New Zealand’s property and construction industry are going to be particularly short of skilled workers this year, according to a survey by global recruitment specialists Michael Page
With a rebound in building permits at the end of 2017, and the government announcing its commitment to building 100,000 homes across the country in the next decade, continued unprecedented levels of demand for construction professionals in project management, quantity surveying, design and architecture as well as professional engineering are very likely.
The recently released Michael Page New Zealand Salary Benchmark 2018 notes that there has been a 15% increase in the number of job opportunities within property and construction in the past 12 months.
“The number of construction workers required over the next few years far outstrips local supply,” notes Michael Page New Zealand Regional Director Pete Macauley.
“Despite government initiatives to encourage construction apprenticeships and record numbers of apprentices, many more property and construction professionals will be needed to meet the growing demand.”
The report anticipates continuous economic growth buoyed by historically high net immigration and housing wealth gains, both of which spur increased levels of consumption.
As businesses in New Zealand continue digital transformation across their activities, processes, competencies and models, professionals who can seamlessly implement the new technology and successfully integrate them will be highly sought after.
Therefore, there will also be opportunities for talent with experience in applications development, programming, project management and big data as well as product management.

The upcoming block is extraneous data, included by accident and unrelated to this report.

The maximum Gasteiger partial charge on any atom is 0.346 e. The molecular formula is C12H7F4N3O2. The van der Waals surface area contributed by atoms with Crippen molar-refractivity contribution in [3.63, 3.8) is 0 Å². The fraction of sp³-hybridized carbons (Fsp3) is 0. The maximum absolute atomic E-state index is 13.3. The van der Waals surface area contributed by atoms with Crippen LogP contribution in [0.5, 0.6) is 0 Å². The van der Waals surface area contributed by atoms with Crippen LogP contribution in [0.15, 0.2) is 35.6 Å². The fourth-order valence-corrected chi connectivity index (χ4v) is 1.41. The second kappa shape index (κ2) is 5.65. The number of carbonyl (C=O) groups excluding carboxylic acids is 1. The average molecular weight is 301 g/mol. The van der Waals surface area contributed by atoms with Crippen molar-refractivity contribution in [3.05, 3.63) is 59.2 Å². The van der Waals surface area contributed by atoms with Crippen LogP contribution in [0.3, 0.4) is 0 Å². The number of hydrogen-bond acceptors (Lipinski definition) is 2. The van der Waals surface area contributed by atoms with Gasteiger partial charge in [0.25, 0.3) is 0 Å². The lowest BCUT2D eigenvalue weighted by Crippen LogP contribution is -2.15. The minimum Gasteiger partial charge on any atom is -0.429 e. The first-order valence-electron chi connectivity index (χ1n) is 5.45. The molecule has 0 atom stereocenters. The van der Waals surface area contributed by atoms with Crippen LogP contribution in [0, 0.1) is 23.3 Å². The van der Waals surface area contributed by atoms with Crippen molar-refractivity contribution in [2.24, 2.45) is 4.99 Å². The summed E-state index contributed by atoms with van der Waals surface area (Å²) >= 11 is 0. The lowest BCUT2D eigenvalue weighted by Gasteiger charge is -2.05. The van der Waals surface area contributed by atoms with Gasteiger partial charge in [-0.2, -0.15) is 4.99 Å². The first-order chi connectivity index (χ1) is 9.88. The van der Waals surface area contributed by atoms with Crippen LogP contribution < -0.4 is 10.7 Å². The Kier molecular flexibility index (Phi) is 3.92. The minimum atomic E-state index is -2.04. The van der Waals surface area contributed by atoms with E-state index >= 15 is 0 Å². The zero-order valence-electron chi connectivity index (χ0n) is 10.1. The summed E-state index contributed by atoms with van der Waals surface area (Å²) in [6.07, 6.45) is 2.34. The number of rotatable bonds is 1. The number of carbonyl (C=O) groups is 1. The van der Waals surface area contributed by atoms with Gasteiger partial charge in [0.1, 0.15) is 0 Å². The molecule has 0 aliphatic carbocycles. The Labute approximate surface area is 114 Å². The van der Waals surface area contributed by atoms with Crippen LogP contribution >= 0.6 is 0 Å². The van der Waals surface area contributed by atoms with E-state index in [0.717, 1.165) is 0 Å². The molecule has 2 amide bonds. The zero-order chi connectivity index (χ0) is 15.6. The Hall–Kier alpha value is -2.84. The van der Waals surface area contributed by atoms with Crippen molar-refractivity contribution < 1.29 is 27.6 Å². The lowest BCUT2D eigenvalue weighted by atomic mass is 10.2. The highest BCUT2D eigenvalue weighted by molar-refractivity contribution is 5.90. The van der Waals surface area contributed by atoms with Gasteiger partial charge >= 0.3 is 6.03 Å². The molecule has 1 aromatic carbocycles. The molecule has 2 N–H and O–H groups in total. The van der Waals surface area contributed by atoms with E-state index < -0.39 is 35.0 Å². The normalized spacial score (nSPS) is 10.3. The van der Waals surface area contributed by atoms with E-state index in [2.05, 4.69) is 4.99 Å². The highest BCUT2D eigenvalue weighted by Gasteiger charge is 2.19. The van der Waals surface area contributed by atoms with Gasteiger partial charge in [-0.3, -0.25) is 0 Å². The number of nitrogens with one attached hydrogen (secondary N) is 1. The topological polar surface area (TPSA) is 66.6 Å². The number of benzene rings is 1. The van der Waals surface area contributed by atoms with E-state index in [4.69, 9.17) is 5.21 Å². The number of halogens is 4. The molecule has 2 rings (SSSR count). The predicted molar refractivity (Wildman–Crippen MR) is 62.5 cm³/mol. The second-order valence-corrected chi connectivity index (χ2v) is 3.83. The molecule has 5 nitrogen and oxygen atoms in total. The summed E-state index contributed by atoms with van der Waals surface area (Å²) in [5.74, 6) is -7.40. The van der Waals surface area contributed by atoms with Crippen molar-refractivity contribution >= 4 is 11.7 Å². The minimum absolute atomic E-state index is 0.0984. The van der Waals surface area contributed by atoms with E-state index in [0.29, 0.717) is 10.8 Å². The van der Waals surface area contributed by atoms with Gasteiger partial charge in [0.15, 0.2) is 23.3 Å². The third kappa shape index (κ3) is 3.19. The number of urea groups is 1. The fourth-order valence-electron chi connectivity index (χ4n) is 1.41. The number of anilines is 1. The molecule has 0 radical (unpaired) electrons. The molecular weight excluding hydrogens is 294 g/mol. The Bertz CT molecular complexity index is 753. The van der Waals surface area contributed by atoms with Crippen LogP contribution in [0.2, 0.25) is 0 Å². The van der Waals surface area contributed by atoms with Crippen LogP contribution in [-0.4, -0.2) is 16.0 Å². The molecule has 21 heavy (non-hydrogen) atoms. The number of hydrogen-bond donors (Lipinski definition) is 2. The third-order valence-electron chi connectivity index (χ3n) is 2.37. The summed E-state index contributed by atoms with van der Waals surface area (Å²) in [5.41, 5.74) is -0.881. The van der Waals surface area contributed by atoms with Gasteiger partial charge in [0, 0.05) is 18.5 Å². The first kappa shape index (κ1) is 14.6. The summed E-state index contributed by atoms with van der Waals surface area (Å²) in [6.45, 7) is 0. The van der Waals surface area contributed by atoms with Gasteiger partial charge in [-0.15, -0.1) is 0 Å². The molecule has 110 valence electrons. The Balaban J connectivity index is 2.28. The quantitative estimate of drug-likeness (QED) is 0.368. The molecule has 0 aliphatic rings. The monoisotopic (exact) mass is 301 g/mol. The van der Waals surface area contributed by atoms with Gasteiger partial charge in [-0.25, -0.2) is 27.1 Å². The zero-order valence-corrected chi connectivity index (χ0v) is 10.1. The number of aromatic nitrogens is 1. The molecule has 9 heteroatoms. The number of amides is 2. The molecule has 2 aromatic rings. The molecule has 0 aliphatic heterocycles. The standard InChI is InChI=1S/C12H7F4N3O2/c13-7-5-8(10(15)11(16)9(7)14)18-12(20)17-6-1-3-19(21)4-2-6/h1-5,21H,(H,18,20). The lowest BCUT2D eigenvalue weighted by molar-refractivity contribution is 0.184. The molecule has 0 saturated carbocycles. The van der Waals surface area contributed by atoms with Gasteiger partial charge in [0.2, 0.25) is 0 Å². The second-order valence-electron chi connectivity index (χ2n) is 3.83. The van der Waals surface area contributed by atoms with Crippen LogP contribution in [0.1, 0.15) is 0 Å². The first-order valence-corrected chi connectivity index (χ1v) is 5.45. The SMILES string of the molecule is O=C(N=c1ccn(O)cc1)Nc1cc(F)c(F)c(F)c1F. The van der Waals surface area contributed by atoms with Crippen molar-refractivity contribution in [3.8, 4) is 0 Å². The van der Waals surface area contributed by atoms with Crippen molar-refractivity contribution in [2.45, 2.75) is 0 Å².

Part of the surge in demand for professionals with specialist technology and digital skills is a result of the online shopping revolution in full swing.
To support the growth of these digital platforms, user interface/user experience (UI/UX) designers and digital marketing managers with strong technical skills will have positions open to them.
This growth of e-commerce has also created an increase in transport and distribution channels within New Zealand.
Talent investment in this sector will continue in 2018, in particular strong demand for frontline revenue generating positions as businesses compete to acquire new clients.
“Organisations in New Zealand will continue to invest in new channels, new products as well as business transformation,” Macauley believes.
“As a result, we are expecting ongoing high levels of recruitment and continued candidate shortage.”
“Sourcing talent remains the key challenge in the current environment, and we expect this to remain the same throughout 2018.”